Air pollution – a key public health issue
The Healthy Air Campaign is calling for the health impacts of air pollution to be more widely recognised and addressed.
Robust scientific evidence exists on the health impacts of air pollution, and yet this health risk has been consistently neglected. Never have public health professionals been better equipped to tackle the problem, with opportunity to influence key functions such as planning and transport.
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- Air pollution causes 29,000 early deaths a year in the UK at an average loss of life of 11.5 years.
- Outdoor air pollution has been classified as carcinogenic by the World Health Organisation.
- It is associated with heart attacks, strokes, lung cancer, respiratory disease and low birthweight. Children growing up near busy roads have been shown to enter adulthood with smaller lungs.
- Even low levels of pollution have been shown to increase the short term risks for vulnerable groups (e.g. for heart failure, asthma attacks and lower birth-weight in newborns).
- The Chief Medical Officer has recognised air pollution as one of the top 10 risk factors in the ‘On the state of the public’s health’ report.
Air pollution has a disproportionate impact on low-income and ethnic minority groups. The most deprived 10% of areas in England are subject to 41% higher concentrations of nitrogen dioxide from transport and industry than the average. Research into the impact of the London Congestion Charge shows that more deprived areas experienced greater air pollution reductions and mortality benefits compared to the least deprived areas.
Pollution from road traffic (especially diesel) is the most significant cause of poor air quality and so effective actions will include those to help to reduce diesel emissions but also to raise awareness and help individuals reduce their own exposure.
In addition to direct health benefits, measures to address air pollution can also help to increase levels of walking and cycling, and have important co-benefits for issues such as obesity and health inequalities. Here are some suggested actions:
- Hold a public event on air pollution and health to discuss the issues and get the right people interested.
- Prioritise the air quality indicator from the Public Health Outcomes Framework and report local air quality in Joint Strategic Needs Assessments.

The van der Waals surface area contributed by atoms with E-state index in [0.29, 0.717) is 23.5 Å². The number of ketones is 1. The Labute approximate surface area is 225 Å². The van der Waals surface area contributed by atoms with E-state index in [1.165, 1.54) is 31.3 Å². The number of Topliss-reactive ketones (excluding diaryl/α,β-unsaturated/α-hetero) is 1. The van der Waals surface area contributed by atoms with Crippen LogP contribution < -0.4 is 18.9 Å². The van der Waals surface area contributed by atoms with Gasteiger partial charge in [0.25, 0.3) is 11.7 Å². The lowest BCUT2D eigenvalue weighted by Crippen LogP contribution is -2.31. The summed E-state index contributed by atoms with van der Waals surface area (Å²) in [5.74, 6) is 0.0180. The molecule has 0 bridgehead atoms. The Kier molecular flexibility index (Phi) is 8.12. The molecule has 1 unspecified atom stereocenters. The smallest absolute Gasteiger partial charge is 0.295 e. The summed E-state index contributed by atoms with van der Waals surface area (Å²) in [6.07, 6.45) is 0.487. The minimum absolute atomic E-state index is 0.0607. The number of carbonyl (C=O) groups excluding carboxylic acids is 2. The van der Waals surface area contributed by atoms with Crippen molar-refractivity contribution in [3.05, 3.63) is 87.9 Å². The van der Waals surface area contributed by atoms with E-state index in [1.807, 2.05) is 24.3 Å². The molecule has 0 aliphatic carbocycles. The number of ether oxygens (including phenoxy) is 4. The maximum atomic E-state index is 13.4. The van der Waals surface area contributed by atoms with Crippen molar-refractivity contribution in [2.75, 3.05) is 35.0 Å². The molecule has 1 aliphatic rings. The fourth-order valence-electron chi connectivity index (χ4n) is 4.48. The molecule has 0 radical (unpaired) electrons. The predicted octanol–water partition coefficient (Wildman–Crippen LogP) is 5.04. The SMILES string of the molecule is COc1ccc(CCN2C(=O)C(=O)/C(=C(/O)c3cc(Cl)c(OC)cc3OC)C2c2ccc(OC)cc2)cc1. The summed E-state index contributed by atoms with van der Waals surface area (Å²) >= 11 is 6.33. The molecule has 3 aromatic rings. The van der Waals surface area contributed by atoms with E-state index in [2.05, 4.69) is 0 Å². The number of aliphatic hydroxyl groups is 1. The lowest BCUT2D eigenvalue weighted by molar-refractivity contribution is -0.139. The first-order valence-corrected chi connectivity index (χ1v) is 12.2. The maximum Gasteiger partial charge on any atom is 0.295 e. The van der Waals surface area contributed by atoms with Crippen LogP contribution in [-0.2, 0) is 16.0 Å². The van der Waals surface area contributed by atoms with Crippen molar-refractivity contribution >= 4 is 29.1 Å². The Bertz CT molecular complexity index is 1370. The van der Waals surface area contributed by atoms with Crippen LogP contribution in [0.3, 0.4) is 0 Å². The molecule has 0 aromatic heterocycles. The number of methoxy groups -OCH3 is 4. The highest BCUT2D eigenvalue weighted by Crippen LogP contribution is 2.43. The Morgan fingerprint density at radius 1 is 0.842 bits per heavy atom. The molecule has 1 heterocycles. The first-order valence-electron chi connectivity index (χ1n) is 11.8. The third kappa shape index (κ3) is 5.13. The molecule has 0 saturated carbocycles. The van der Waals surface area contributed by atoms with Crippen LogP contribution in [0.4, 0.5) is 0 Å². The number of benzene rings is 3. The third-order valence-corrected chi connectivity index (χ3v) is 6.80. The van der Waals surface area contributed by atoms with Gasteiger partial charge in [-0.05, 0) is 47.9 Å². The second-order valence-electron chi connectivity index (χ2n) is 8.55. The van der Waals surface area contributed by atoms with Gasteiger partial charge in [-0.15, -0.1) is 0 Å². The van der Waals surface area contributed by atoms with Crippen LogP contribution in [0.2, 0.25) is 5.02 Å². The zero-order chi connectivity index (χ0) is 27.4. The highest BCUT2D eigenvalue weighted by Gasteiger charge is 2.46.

- Use the Health and Wellbeing Board to influence transport and planning decisions. Public health professionals can draw attention to the significant health impacts of the planning and transport functions of local authorities, and help to make sure that these decisions are taken with health in mind.
- Encourage awareness raising programmes. Raised awareness of the impacts of air pollution can help populations to reduce their exposure to harmful levels of pollutants. Exposure can be reduced considerably by walking or cycling down side streets rather than busy roads. People can also reduce their contribution by walking or cycling, or using public transport rather than driving a diesel vehicle.
- Use disease registers to inform vulnerable individuals of the information available on air quality which may help them to manage their condition more effectively. Short term exposure to poor air quality can increase symptoms and risk for individuals with chronic obstructive pulmonary disease, asthma and heart failure.
The Healthy Air Campaign is a coalition of organisations working to tackle the public health crisis caused by air pollution. We aim to encourage behaviour that helps reduce air pollution and exposure to it and persuade the government to take action so the UK complies fully with air quality law. See our list of partners here.
An EU Directive sets legally binding limits on harmful air pollution. These limits are not being achieved across the UK. 16 zones in the UK will not meet legal limits for nitrogen dioxide until 2020 or later, and London is not predicted to comply until 2025. Read more here.